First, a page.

Should Aussie Stores Charge You For Just Looking?

Should Aussie Stores Charge You For Just Looking?

An online furore has erupted over an Aussie store that’s charging a $5 fee for “just looking” if you don’t buy anything, on the grounds that customers are just using it for advice. Is that fair and reasonable?

Celiac Supplies in Coorparoo has put up a sign indicating to customers that it’s charging a $5 fee for “just looking” customers, deductable when goods are purchased. The reasoning behind it is that the store owner claims a high volume of customers using the store as a reference and then purchasing elsewhere — presumably also online. The store owner, identified as Georgina, told AAP that “I’ve had a gut full of working and not getting paid. I’m not here to dispense a charity service for Coles and Woolworths to make more money.”

I have seen the suggestion that the whole thing is a publicity stunt, given the February timeline of the published sign. That’s always feasible as well, but it raises an interesting issue around stores with cover charges in the age of online retail.

Is it legal?

I’m not a lawyer, but I can’t see any reasonable reason why it wouldn’t be, as long as it’s clearly signposted. Australian businesses can conduct themselves as they see fit as long as terms and conditions are clear to customers. It’s not explicitly clear how large the sign actually is, or indeed how the charge is levied if a customer simply starts walking away, but presuming it’s as blatantly displayed as the media reports suggest, this should be on the right side of the law.

Should it be done?

Now, there’s a question worth more than $5. I can very much see where the store owner is coming from, as there’s a definite trend towards checking physical products in one store, and then buying based on best price. In the case of the kinds of gadgets that Giz readers love, that’s increasingly online. While that may work for online retailers, it’s a death spiral for physical retailers, who in essence are used as a reference library to get the kind of physical experiences that online shopping can’t provide. It appears in this specific case that the store owner is more concerned about physical retail, citing Woolworths and Coles as competitors, but in the broader marketplace it’s a definite phenomenon. A few years back, eBay even advertised around the idea of checking out products instore and then buying online.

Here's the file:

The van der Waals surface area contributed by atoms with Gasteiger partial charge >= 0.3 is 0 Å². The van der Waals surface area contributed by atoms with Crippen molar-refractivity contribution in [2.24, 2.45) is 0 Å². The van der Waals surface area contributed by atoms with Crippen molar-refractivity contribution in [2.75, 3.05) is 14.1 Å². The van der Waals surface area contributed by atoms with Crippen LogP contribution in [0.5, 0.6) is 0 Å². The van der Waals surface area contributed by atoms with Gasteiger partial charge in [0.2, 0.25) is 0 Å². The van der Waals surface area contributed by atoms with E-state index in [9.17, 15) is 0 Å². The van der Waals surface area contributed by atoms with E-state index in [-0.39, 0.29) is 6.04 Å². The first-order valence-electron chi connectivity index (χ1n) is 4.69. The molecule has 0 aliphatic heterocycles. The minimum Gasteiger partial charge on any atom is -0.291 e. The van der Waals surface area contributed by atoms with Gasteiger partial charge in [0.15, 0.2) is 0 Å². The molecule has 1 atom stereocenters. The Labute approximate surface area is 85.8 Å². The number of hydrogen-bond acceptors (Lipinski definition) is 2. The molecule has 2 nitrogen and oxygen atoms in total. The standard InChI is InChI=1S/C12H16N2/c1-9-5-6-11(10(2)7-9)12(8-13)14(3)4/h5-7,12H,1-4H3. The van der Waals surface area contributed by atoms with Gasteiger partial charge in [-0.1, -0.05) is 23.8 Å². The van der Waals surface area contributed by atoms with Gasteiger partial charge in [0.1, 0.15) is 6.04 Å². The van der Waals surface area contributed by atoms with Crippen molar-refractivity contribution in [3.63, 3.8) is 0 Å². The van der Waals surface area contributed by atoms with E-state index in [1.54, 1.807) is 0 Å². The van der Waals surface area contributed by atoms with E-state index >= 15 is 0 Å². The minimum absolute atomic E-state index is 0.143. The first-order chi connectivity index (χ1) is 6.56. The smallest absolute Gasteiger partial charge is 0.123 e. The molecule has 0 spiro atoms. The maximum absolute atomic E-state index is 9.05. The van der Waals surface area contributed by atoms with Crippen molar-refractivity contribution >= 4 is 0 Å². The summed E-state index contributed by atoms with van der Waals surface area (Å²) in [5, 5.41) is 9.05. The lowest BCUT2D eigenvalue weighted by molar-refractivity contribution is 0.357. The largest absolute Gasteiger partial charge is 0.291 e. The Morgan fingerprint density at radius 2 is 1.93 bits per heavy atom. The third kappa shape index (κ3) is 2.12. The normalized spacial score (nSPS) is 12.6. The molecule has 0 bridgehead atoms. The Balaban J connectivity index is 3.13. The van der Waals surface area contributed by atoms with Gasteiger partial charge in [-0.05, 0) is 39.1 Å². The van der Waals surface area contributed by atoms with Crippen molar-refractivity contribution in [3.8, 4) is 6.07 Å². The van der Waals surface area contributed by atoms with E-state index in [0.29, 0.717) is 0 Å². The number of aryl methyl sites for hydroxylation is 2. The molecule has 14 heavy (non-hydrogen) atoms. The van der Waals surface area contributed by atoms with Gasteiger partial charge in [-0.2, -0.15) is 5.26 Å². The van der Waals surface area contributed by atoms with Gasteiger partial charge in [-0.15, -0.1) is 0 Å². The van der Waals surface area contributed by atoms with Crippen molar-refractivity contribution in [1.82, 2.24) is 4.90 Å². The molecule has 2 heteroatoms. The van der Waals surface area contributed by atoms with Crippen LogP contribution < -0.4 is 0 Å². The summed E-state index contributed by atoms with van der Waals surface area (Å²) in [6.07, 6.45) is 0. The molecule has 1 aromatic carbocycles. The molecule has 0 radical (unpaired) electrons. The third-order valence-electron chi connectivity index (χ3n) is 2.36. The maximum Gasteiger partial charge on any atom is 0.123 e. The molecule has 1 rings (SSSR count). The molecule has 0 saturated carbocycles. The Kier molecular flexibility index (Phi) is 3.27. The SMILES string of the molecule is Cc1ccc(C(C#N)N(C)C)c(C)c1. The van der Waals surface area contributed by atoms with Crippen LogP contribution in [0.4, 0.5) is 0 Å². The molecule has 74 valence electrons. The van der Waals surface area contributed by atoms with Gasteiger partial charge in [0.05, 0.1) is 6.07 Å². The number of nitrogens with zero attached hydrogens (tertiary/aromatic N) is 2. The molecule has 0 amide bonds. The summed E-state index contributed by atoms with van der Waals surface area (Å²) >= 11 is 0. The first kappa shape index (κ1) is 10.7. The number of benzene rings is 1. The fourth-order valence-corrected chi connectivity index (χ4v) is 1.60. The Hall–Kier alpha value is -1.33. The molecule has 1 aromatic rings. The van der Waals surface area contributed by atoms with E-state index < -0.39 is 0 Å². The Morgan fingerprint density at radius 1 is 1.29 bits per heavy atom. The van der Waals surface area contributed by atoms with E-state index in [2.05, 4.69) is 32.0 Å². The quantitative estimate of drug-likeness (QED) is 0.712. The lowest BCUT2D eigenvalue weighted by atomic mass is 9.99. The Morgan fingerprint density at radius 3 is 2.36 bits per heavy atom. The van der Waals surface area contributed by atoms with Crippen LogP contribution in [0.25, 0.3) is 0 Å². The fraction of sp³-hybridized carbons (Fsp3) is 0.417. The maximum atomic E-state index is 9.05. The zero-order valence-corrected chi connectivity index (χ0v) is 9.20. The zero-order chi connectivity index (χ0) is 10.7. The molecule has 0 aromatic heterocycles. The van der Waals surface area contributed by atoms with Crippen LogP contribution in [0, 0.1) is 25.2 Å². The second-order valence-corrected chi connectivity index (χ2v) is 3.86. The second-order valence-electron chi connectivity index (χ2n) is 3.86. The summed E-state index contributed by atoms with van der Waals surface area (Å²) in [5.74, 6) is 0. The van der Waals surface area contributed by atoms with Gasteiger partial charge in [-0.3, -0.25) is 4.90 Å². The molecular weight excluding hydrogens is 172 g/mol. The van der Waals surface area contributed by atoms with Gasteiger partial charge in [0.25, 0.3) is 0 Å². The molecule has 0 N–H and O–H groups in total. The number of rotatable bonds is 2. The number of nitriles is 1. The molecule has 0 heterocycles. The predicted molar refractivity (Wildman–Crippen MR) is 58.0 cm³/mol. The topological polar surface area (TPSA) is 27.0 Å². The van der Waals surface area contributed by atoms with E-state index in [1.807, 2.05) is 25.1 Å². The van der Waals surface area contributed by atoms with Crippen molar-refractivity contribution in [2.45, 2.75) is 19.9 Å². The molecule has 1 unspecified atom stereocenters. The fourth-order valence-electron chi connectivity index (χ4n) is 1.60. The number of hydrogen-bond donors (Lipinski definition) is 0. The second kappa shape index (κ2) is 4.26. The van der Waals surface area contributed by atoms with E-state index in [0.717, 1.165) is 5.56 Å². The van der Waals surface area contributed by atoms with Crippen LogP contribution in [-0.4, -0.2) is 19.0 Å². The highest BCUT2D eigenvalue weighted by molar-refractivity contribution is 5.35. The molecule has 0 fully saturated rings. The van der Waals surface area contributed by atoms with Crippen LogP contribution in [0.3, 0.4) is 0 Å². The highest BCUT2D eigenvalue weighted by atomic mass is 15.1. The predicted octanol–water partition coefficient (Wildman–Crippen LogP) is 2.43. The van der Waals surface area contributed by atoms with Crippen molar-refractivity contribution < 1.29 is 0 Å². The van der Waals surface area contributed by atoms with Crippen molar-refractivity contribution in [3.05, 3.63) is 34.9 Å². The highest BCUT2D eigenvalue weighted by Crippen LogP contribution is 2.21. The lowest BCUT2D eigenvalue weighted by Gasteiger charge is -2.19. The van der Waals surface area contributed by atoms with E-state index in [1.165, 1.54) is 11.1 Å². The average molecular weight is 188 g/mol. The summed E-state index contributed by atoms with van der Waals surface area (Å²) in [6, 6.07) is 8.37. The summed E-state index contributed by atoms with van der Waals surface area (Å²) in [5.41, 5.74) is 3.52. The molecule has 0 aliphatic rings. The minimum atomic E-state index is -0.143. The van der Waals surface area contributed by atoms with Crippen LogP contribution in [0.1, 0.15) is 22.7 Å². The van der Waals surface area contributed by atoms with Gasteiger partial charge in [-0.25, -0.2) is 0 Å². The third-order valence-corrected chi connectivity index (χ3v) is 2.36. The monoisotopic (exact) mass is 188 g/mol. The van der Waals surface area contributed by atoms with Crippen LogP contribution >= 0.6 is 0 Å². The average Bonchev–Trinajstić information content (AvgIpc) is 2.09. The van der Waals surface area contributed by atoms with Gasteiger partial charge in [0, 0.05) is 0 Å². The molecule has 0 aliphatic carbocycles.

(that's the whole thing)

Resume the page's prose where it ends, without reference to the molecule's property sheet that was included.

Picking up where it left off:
There’s no doubt that the costs involved in a physical retail presence aren’t trivial. Admittedly, there are costs with an online business as well, but taking out rent, power, staff costs and spoilage can make for some attractive online margins. There’s certainly nothing that should compel us as consumers to only shop in stores, given we’re perfectly free to vote with our wallets.

Now, as to whether it’s a good idea to charge a looking fee, that’s another story again. There’s the obvious case that in a competitive market, doing anything likely to turn customers away may not be in your best business interests. I’d certainly be wary of an upfront “looking” fee unless I felt that I was going to get my fee’s worth of value in actual advice every single time.

In the tech space, that’s a hard sell, given that, for example, it’s almost the exact opposite of what Apple does with its stores. Apple isn’t fussed about a cover charge, or indeed if you go elsewhere to get Apple products, because it’ll see profit either way, even though the direct profit from the stores is likely to be higher than from resellers. Then again, Apple has a rather specific kind of monopoly on its own branded systems; when you’re talking something slightly more generic such as health foods I can see more scope for this kind of showroom checking but not buying.

What do you reckon? Do you check in physical stores and then buy online? What should bricks and mortar retail be doing to keep customers in store and buying from them?

Image: Auburn Alumni Association

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